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About

Debian (pronounced /ˈdɛbiən/) is a computer operating system composed of software packages released as free software especially under the GNU General Public License and other open source licenses. The primary form, Debian GNU/Linux, which uses the Linux kernel and GNU OS tools, is a popular and influential Linux distribution. It is distributed with access to repositories containing thousands of software packages ready for installation and use. Debian is known for strict adherence to the Unix and free software philosophies as well as using collaborative software development and testing processes. Debian can be used as a desktop as well as server operating system.

The Debian Project is governed by the Debian Constitution and the Social Contract which set out the governance structure of the project as well as explicitly stating that the goal of the project is the development of a free operating system. Debian is developed by over one thousand volunteers from around the world and supported by donations through several non-profit organizations around the world. Most important of these is Software in the Public Interest, the owner of the Debian trademark and umbrella organization for various other community free software projects.

Thus, the Debian Project is an independent decentralized organization; it is not backed by a company like other Linux distributions such as Ubuntu, openSUSE, Fedora, and Mandriva. The cost of developing Debian 4.0 etch, assuming paid programmers from a single organization and based on source lines of code, has been estimated to be close to US$13 billion As of April 2, 2009, Ohloh estimates that the Debian GNU/Linux project, assuming a $55,000 average salary, would cost $819,274,547 to redevelop from scratch.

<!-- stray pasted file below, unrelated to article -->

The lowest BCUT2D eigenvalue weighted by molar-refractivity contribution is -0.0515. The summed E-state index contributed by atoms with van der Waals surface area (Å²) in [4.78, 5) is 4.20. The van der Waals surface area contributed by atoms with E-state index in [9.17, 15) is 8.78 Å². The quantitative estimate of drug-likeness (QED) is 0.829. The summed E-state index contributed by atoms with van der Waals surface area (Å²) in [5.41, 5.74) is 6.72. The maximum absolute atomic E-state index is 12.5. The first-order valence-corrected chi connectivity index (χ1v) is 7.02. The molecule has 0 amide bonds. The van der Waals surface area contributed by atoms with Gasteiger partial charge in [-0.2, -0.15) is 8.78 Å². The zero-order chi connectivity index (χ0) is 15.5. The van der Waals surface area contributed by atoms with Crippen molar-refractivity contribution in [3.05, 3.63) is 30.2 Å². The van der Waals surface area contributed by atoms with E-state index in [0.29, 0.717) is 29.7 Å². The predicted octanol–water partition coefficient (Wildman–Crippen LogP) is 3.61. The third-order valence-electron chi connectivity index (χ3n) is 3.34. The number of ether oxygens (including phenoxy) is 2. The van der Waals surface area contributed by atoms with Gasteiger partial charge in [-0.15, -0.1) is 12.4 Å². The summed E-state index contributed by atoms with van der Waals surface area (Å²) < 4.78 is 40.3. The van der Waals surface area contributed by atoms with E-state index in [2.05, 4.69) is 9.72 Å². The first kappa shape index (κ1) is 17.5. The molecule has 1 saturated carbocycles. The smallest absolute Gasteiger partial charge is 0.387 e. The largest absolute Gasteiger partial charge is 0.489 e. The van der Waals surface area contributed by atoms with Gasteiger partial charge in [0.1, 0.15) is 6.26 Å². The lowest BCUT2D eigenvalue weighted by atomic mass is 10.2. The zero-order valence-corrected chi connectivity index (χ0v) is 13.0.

Many distributions are based on Debian, including Ubuntu, MEPIS, Dreamlinux, Damn Small Linux, Xandros, Knoppix, BackTrack, Linspire, sidux, Kanotix, Parsix and LinEx, among others.

Debian is known for an abundance of options. The current stable release includes over twenty five thousand software packages for twelve computer architectures. These architectures range from the Intel/AMD 32-bit/64-bit architectures commonly found in personal computers to the ARM architecture commonly found in embedded systems and the IBM eServer zSeries mainframes.[15] Prominent features of Debian are the APT package management system, repositories with large numbers of packages, strict policies regarding packages, and the high quality of releases. These practices allow easy upgrades between releases as well as automated installation and removal of packages.

The Debian standard install makes use of the GNOME desktop environment. It includes popular programs such as OpenOffice.org, Iceweasel (a rebranding of Firefox), Evolution mail, CD/DVD writing programs, music and video players, image viewers and editors, and PDF viewers. There are pre-built CD images for KDE, Xfce and LXDE as well.[16] The remaining discs, which span five DVDs or over thirty CDs, contain all packages currently available and are not necessary for a standard install. Another install method is via a net install CD which is much smaller than a normal install CD/DVD. It contains only the bare essentials needed to start the installer and downloads the packages selected during installation via APT. These CD/DVD images can be freely obtained by web download, BitTorrent, jigdo or buying them from online retailers.

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